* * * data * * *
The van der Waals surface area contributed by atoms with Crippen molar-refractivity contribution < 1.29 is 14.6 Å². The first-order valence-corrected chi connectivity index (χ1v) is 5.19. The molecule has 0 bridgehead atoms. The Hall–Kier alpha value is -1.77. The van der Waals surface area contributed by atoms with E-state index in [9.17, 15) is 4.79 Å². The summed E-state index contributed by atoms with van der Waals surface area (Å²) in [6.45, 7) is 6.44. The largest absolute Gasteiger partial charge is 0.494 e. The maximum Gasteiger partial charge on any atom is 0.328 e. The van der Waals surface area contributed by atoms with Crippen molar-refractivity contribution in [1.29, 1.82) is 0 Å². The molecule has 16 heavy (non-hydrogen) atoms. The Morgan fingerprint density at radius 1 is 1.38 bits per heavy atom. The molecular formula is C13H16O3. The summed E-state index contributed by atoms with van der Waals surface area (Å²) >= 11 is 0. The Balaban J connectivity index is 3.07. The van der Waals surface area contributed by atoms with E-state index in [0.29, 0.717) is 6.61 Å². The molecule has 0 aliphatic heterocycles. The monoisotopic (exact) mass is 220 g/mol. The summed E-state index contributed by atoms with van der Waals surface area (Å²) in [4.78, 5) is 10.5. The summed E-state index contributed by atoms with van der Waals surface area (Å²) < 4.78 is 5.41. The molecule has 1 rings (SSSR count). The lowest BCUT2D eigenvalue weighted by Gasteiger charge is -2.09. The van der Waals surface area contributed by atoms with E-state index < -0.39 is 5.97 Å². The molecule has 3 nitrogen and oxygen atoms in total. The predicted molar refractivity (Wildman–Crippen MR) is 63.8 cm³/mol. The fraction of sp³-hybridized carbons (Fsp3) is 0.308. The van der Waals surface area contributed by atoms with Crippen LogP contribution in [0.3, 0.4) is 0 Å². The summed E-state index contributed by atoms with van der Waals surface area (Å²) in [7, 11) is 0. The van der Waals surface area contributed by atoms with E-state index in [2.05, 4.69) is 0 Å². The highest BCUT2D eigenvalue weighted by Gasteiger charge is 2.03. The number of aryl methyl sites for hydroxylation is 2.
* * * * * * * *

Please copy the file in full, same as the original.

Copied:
The van der Waals surface area contributed by atoms with Crippen molar-refractivity contribution < 1.29 is 14.6 Å². The first-order valence-corrected chi connectivity index (χ1v) is 5.19. The molecule has 0 bridgehead atoms. The Hall–Kier alpha value is -1.77. The van der Waals surface area contributed by atoms with E-state index in [9.17, 15) is 4.79 Å². The summed E-state index contributed by atoms with van der Waals surface area (Å²) in [6.45, 7) is 6.44. The largest absolute Gasteiger partial charge is 0.494 e. The maximum Gasteiger partial charge on any atom is 0.328 e. The van der Waals surface area contributed by atoms with Crippen molar-refractivity contribution in [1.29, 1.82) is 0 Å². The molecule has 16 heavy (non-hydrogen) atoms. The Morgan fingerprint density at radius 1 is 1.38 bits per heavy atom. The molecular formula is C13H16O3. The summed E-state index contributed by atoms with van der Waals surface area (Å²) >= 11 is 0. The Balaban J connectivity index is 3.07. The van der Waals surface area contributed by atoms with E-state index in [0.29, 0.717) is 6.61 Å². The molecule has 0 aliphatic heterocycles. The monoisotopic (exact) mass is 220 g/mol. The summed E-state index contributed by atoms with van der Waals surface area (Å²) in [4.78, 5) is 10.5. The summed E-state index contributed by atoms with van der Waals surface area (Å²) < 4.78 is 5.41. The molecule has 1 rings (SSSR count). The lowest BCUT2D eigenvalue weighted by Gasteiger charge is -2.09. The van der Waals surface area contributed by atoms with E-state index < -0.39 is 5.97 Å². The molecule has 3 nitrogen and oxygen atoms in total. The predicted molar refractivity (Wildman–Crippen MR) is 63.8 cm³/mol. The fraction of sp³-hybridized carbons (Fsp3) is 0.308. The van der Waals surface area contributed by atoms with Crippen LogP contribution in [0.3, 0.4) is 0 Å². The summed E-state index contributed by atoms with van der Waals surface area (Å²) in [7, 11) is 0. The van der Waals surface area contributed by atoms with E-state index in [2.05, 4.69) is 0 Å². The highest BCUT2D eigenvalue weighted by Gasteiger charge is 2.03. The number of aryl methyl sites for hydroxylation is 2.